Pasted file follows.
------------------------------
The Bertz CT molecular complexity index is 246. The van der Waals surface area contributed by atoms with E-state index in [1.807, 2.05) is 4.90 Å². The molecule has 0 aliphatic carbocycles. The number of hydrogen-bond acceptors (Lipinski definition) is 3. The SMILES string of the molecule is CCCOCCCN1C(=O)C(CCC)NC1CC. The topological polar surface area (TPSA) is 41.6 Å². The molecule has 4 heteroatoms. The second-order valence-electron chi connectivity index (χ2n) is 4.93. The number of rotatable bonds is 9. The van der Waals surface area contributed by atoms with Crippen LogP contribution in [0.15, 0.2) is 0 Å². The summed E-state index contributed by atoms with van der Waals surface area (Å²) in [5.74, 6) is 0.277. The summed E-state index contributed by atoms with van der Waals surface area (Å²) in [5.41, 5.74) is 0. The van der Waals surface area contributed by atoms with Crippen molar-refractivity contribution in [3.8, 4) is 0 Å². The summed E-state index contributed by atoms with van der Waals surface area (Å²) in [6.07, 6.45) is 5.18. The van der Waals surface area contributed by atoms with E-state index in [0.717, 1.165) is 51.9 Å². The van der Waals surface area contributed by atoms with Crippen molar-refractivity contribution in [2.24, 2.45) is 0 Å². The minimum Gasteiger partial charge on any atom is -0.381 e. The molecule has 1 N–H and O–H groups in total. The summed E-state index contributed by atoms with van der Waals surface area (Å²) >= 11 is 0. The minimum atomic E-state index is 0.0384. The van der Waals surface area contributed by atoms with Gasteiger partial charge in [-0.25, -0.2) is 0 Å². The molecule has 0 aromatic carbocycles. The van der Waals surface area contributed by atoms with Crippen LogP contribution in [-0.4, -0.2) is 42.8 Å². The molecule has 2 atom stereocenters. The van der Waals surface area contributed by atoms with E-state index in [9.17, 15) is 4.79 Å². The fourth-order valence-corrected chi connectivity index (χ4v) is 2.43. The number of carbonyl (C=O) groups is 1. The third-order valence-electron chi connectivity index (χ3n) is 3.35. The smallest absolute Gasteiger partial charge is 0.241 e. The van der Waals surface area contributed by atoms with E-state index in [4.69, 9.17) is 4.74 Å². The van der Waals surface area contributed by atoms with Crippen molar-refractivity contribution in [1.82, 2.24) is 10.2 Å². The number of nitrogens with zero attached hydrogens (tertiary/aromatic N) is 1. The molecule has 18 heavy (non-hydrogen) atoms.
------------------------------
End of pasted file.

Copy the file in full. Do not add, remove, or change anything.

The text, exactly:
The Bertz CT molecular complexity index is 246. The van der Waals surface area contributed by atoms with E-state index in [1.807, 2.05) is 4.90 Å². The molecule has 0 aliphatic carbocycles. The number of hydrogen-bond acceptors (Lipinski definition) is 3. The SMILES string of the molecule is CCCOCCCN1C(=O)C(CCC)NC1CC. The topological polar surface area (TPSA) is 41.6 Å². The molecule has 4 heteroatoms. The second-order valence-electron chi connectivity index (χ2n) is 4.93. The number of rotatable bonds is 9. The van der Waals surface area contributed by atoms with Crippen LogP contribution in [0.15, 0.2) is 0 Å². The summed E-state index contributed by atoms with van der Waals surface area (Å²) in [5.74, 6) is 0.277. The summed E-state index contributed by atoms with van der Waals surface area (Å²) in [5.41, 5.74) is 0. The van der Waals surface area contributed by atoms with Crippen molar-refractivity contribution in [3.8, 4) is 0 Å². The summed E-state index contributed by atoms with van der Waals surface area (Å²) in [6.07, 6.45) is 5.18. The van der Waals surface area contributed by atoms with E-state index in [0.717, 1.165) is 51.9 Å². The van der Waals surface area contributed by atoms with Crippen molar-refractivity contribution in [2.24, 2.45) is 0 Å². The minimum Gasteiger partial charge on any atom is -0.381 e. The molecule has 1 N–H and O–H groups in total. The summed E-state index contributed by atoms with van der Waals surface area (Å²) >= 11 is 0. The minimum atomic E-state index is 0.0384. The van der Waals surface area contributed by atoms with Gasteiger partial charge in [-0.25, -0.2) is 0 Å². The molecule has 0 aromatic carbocycles. The van der Waals surface area contributed by atoms with Crippen LogP contribution in [-0.4, -0.2) is 42.8 Å². The molecule has 2 atom stereocenters. The van der Waals surface area contributed by atoms with E-state index in [9.17, 15) is 4.79 Å². The fourth-order valence-corrected chi connectivity index (χ4v) is 2.43. The number of carbonyl (C=O) groups is 1. The third-order valence-electron chi connectivity index (χ3n) is 3.35. The smallest absolute Gasteiger partial charge is 0.241 e. The van der Waals surface area contributed by atoms with E-state index in [4.69, 9.17) is 4.74 Å². The van der Waals surface area contributed by atoms with Crippen molar-refractivity contribution in [1.82, 2.24) is 10.2 Å². The number of nitrogens with zero attached hydrogens (tertiary/aromatic N) is 1. The molecule has 18 heavy (non-hydrogen) atoms.